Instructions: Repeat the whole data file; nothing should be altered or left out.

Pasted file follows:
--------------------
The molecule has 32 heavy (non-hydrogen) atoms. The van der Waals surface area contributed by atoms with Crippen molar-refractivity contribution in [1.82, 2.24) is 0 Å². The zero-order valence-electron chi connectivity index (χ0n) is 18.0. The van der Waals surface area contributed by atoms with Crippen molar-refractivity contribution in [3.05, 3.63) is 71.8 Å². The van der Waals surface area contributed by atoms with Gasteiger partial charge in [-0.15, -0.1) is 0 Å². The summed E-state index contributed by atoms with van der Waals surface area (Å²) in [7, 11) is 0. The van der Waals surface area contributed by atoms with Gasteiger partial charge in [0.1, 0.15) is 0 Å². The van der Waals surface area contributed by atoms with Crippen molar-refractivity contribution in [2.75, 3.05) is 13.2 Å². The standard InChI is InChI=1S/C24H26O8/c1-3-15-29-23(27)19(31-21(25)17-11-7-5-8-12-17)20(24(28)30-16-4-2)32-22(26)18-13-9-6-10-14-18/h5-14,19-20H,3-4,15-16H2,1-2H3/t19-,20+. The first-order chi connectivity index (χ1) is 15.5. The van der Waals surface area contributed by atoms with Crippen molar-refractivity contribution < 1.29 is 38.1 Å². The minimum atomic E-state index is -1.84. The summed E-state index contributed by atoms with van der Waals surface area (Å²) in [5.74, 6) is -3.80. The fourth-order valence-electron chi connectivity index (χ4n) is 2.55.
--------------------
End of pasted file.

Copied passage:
The molecule has 32 heavy (non-hydrogen) atoms. The van der Waals surface area contributed by atoms with Crippen molar-refractivity contribution in [1.82, 2.24) is 0 Å². The zero-order valence-electron chi connectivity index (χ0n) is 18.0. The van der Waals surface area contributed by atoms with Crippen molar-refractivity contribution in [3.05, 3.63) is 71.8 Å². The van der Waals surface area contributed by atoms with Gasteiger partial charge in [-0.15, -0.1) is 0 Å². The summed E-state index contributed by atoms with van der Waals surface area (Å²) in [7, 11) is 0. The van der Waals surface area contributed by atoms with Gasteiger partial charge in [0.1, 0.15) is 0 Å². The van der Waals surface area contributed by atoms with Crippen molar-refractivity contribution in [2.75, 3.05) is 13.2 Å². The standard InChI is InChI=1S/C24H26O8/c1-3-15-29-23(27)19(31-21(25)17-11-7-5-8-12-17)20(24(28)30-16-4-2)32-22(26)18-13-9-6-10-14-18/h5-14,19-20H,3-4,15-16H2,1-2H3/t19-,20+. The first-order chi connectivity index (χ1) is 15.5. The van der Waals surface area contributed by atoms with Crippen molar-refractivity contribution < 1.29 is 38.1 Å². The minimum atomic E-state index is -1.84. The summed E-state index contributed by atoms with van der Waals surface area (Å²) in [5.74, 6) is -3.80. The fourth-order valence-electron chi connectivity index (χ4n) is 2.55.